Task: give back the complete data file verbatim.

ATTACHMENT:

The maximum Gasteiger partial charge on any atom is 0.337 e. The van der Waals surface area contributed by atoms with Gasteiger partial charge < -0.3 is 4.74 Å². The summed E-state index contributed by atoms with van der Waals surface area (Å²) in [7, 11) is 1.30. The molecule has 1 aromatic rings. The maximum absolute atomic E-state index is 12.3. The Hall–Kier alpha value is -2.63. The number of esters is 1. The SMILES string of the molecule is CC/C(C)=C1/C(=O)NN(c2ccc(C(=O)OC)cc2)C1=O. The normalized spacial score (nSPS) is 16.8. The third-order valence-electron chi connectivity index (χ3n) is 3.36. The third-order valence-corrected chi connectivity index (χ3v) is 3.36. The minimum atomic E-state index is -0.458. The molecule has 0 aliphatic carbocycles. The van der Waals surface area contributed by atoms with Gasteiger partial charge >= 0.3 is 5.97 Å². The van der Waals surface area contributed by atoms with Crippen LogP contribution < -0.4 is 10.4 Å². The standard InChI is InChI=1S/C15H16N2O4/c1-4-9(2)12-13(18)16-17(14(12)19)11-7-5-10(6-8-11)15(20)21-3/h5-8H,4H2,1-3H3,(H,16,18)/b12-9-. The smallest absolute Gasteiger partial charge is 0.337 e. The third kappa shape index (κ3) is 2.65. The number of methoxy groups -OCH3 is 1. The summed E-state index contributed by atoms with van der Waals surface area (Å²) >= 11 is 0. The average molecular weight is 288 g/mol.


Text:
The maximum Gasteiger partial charge on any atom is 0.337 e. The van der Waals surface area contributed by atoms with Gasteiger partial charge < -0.3 is 4.74 Å². The summed E-state index contributed by atoms with van der Waals surface area (Å²) in [7, 11) is 1.30. The molecule has 1 aromatic rings. The maximum absolute atomic E-state index is 12.3. The Hall–Kier alpha value is -2.63. The number of esters is 1. The SMILES string of the molecule is CC/C(C)=C1/C(=O)NN(c2ccc(C(=O)OC)cc2)C1=O. The normalized spacial score (nSPS) is 16.8. The third-order valence-electron chi connectivity index (χ3n) is 3.36. The third-order valence-corrected chi connectivity index (χ3v) is 3.36. The minimum atomic E-state index is -0.458. The molecule has 0 aliphatic carbocycles. The van der Waals surface area contributed by atoms with Gasteiger partial charge >= 0.3 is 5.97 Å². The van der Waals surface area contributed by atoms with Crippen LogP contribution < -0.4 is 10.4 Å². The standard InChI is InChI=1S/C15H16N2O4/c1-4-9(2)12-13(18)16-17(14(12)19)11-7-5-10(6-8-11)15(20)21-3/h5-8H,4H2,1-3H3,(H,16,18)/b12-9-. The smallest absolute Gasteiger partial charge is 0.337 e. The third kappa shape index (κ3) is 2.65. The number of methoxy groups -OCH3 is 1. The summed E-state index contributed by atoms with van der Waals surface area (Å²) >= 11 is 0. The average molecular weight is 288 g/mol.